[German]Oracle's sales representatives has sent a mail informing customers about a upcoming critical security update for Java SE 8, that may causing causing trouble for corporate users. Since January 2019, commercial users are only allowed to install Java 8 updates if they have an Oracle license.
I had addressed the topic last year in August 2018, in the blog post Oracle: Have you to pay a Fee for Java SE from 2019 onward?. The Java 8 Runtime (JRE) – or specifically the updates – may no longer be used in the corporate environment without a commercial license from January 2019 onward. Since mid-July 2018, I had noticed the following dialog box.
The German dialog box text announces important information for Oracle Java SE Roadmap. It says also, business users are affected from January 2019 due to changes. The a German blog reader contacted me a few days ago and send me a link to the page Oracle Java SE 8-Releaseupdates. There you may read:
Public updates for Oracle Java SE 8 will remain available for individual, personal use through at least the end of 2020.
Public updates for Oracle Java SE 8 released after January 2019 will not be available for business, commercial or production use without a commercial license. […].
End of Life for Java 8 SE Public Updates
Here are parts of the text from Oracle's Java SE Support Roadmap (dated June 28, 2018).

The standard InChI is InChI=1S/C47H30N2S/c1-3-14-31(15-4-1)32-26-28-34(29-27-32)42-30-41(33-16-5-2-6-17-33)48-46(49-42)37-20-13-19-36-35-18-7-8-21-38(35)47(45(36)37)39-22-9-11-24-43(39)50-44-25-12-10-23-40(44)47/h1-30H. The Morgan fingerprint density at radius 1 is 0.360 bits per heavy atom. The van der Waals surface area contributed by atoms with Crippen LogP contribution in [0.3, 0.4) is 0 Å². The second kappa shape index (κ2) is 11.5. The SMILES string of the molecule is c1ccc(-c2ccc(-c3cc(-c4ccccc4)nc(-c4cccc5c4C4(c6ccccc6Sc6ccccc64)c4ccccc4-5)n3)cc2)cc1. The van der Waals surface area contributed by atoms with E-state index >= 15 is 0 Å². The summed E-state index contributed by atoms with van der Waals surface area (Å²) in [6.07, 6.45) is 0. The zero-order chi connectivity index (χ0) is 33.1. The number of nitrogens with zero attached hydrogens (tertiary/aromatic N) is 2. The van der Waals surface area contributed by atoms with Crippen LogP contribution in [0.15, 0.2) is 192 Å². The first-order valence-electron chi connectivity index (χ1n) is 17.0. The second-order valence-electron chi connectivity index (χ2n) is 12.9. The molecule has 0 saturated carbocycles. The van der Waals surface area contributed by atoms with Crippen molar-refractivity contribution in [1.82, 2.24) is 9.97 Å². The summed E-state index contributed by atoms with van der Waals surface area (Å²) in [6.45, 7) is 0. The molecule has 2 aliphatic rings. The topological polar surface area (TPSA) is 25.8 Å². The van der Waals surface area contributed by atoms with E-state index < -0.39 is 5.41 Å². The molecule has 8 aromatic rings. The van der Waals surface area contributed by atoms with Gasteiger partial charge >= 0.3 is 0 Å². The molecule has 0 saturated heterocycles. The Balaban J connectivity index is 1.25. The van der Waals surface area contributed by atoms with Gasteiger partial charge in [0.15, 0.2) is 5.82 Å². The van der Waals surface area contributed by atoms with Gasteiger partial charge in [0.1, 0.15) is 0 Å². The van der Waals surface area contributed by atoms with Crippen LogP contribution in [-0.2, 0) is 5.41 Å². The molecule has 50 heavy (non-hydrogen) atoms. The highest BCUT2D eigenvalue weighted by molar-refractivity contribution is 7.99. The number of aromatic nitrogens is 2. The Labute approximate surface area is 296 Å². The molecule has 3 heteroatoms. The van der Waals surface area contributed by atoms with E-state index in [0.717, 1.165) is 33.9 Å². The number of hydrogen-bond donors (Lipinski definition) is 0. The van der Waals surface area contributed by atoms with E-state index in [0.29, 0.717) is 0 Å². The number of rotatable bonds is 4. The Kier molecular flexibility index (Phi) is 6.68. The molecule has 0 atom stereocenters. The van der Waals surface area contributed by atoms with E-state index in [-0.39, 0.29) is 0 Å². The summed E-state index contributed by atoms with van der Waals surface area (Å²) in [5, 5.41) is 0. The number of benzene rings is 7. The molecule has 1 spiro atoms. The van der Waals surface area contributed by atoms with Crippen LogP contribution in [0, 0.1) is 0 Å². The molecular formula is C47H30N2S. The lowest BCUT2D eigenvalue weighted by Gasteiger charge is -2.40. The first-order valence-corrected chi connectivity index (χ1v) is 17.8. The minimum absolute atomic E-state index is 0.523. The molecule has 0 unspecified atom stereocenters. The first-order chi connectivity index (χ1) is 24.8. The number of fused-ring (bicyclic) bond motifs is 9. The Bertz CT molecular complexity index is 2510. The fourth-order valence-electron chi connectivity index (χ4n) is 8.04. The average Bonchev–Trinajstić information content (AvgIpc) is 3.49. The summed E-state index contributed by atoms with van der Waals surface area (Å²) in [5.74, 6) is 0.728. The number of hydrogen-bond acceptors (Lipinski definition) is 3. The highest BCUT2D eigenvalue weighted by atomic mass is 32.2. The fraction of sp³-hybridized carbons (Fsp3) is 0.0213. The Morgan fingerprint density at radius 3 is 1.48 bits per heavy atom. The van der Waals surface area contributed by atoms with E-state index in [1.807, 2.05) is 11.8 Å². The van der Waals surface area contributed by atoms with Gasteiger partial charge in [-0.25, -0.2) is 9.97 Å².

In a Oracle Advisory it is announced, that the support for Java 8 is discontinued.
Mail of the Oracle sales people to companies
Bleeping Computer now reported here about an e-mail Oracle sales representatives have send to customers. The e-mail rreminded them that upcoming critical security updates for Java 8 are only available to licensed users. Alex Rice, founder and CTO of HackerOne, has received the email from Oracle pictured in the following tweet.
Oracle Sales: Hello. Could we interest you in a "Non-publicly available, critical update"?
"Without proper licensing … [leaves] your environment exposed and vulnerable"
What a steaming hot dumpster fire. pic.twitter.com/V8JicyxiL7
— Alex Rice (@senorarroz) 25. März 2019
Rice told BleepingComputer that he was was quite surprised, because HackerOne "has no commercial relationship with Oracle" and that the email came "unexpectedly". Anyway, the mail caused trouble and confusion – even though Oracle clearly announced the situation in the above mentioned advisories.
Oracle refused to comment on this subject upon request to Bleeping Computer. I'm not that deep in the topic, but it seems like blackmail – Oracle wants to sell commercial licenses for JAVA. Moreover, at the end of 2020 Java 8 updates will probably stop, you have to switch to Java 9 or higher.
Take a look at Corretto
Companies that are in the unfortunate situation of having to use JAVA 8, but do not want to enter into a commercial license for JAVA with Oracle, should look for Corretto. I had already discussed this in the blog post Java: Amazons OpenJDK Corretto released.
Amazon is developing a cross-platform and production-ready distribution of the Open Java Development Kit (OpenJDK) under the name Amazon Corretto. Corretto is free and gets long-term support for 5 years for performance and security improvements. Background: Amazon uses Corretto internally for thousands of production services. Corretto is compatible with the Java SE standard. Users can develop and run Java applications on popular operating systems such as Amazon Linux 2, Windows and macOS with Corretto. Perhaps this is an alternative for those affected.
Oracle: Have you to pay a Fee for Java SE from 2019 onward?
Java: Amazons OpenJDK Corretto released
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